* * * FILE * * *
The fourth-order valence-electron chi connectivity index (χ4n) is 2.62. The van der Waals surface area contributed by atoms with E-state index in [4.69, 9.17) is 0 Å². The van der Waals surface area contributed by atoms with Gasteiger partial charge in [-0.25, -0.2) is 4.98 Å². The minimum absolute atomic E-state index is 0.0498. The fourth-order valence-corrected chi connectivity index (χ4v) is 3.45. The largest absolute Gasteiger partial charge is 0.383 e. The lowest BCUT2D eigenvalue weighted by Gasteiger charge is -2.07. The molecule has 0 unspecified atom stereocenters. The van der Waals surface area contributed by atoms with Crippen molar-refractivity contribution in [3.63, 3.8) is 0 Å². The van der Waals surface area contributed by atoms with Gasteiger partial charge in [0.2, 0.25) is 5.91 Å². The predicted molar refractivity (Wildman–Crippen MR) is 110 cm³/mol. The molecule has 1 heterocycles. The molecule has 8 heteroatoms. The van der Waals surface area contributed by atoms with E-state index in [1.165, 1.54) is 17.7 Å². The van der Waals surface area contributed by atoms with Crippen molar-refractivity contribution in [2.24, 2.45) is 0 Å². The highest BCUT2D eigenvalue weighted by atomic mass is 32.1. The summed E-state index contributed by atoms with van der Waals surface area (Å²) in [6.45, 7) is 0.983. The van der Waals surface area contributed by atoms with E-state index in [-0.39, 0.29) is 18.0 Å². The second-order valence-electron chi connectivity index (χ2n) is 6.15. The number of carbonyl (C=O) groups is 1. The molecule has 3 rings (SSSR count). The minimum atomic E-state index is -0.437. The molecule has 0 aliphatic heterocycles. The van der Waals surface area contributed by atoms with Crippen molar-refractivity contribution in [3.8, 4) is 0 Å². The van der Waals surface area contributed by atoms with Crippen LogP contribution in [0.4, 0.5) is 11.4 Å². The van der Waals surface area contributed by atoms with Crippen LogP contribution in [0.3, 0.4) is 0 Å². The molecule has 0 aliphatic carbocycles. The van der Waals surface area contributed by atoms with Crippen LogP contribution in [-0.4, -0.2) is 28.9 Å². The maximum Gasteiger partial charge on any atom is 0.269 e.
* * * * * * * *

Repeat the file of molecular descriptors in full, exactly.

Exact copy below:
The fourth-order valence-electron chi connectivity index (χ4n) is 2.62. The van der Waals surface area contributed by atoms with E-state index in [4.69, 9.17) is 0 Å². The van der Waals surface area contributed by atoms with Gasteiger partial charge in [-0.25, -0.2) is 4.98 Å². The minimum absolute atomic E-state index is 0.0498. The fourth-order valence-corrected chi connectivity index (χ4v) is 3.45. The largest absolute Gasteiger partial charge is 0.383 e. The lowest BCUT2D eigenvalue weighted by Gasteiger charge is -2.07. The molecule has 0 unspecified atom stereocenters. The van der Waals surface area contributed by atoms with Crippen molar-refractivity contribution in [3.63, 3.8) is 0 Å². The van der Waals surface area contributed by atoms with Gasteiger partial charge in [0.2, 0.25) is 5.91 Å². The predicted molar refractivity (Wildman–Crippen MR) is 110 cm³/mol. The molecule has 1 heterocycles. The molecule has 8 heteroatoms. The van der Waals surface area contributed by atoms with E-state index in [1.165, 1.54) is 17.7 Å². The van der Waals surface area contributed by atoms with Crippen molar-refractivity contribution in [2.24, 2.45) is 0 Å². The highest BCUT2D eigenvalue weighted by atomic mass is 32.1. The summed E-state index contributed by atoms with van der Waals surface area (Å²) in [6.45, 7) is 0.983. The van der Waals surface area contributed by atoms with E-state index in [-0.39, 0.29) is 18.0 Å². The second-order valence-electron chi connectivity index (χ2n) is 6.15. The number of carbonyl (C=O) groups is 1. The molecule has 3 rings (SSSR count). The minimum atomic E-state index is -0.437. The molecule has 0 aliphatic heterocycles. The van der Waals surface area contributed by atoms with Crippen molar-refractivity contribution in [3.8, 4) is 0 Å². The van der Waals surface area contributed by atoms with Crippen LogP contribution in [0.4, 0.5) is 11.4 Å². The van der Waals surface area contributed by atoms with Crippen LogP contribution in [0.3, 0.4) is 0 Å². The molecule has 0 aliphatic carbocycles. The van der Waals surface area contributed by atoms with Crippen LogP contribution in [-0.4, -0.2) is 28.9 Å². The maximum Gasteiger partial charge on any atom is 0.269 e.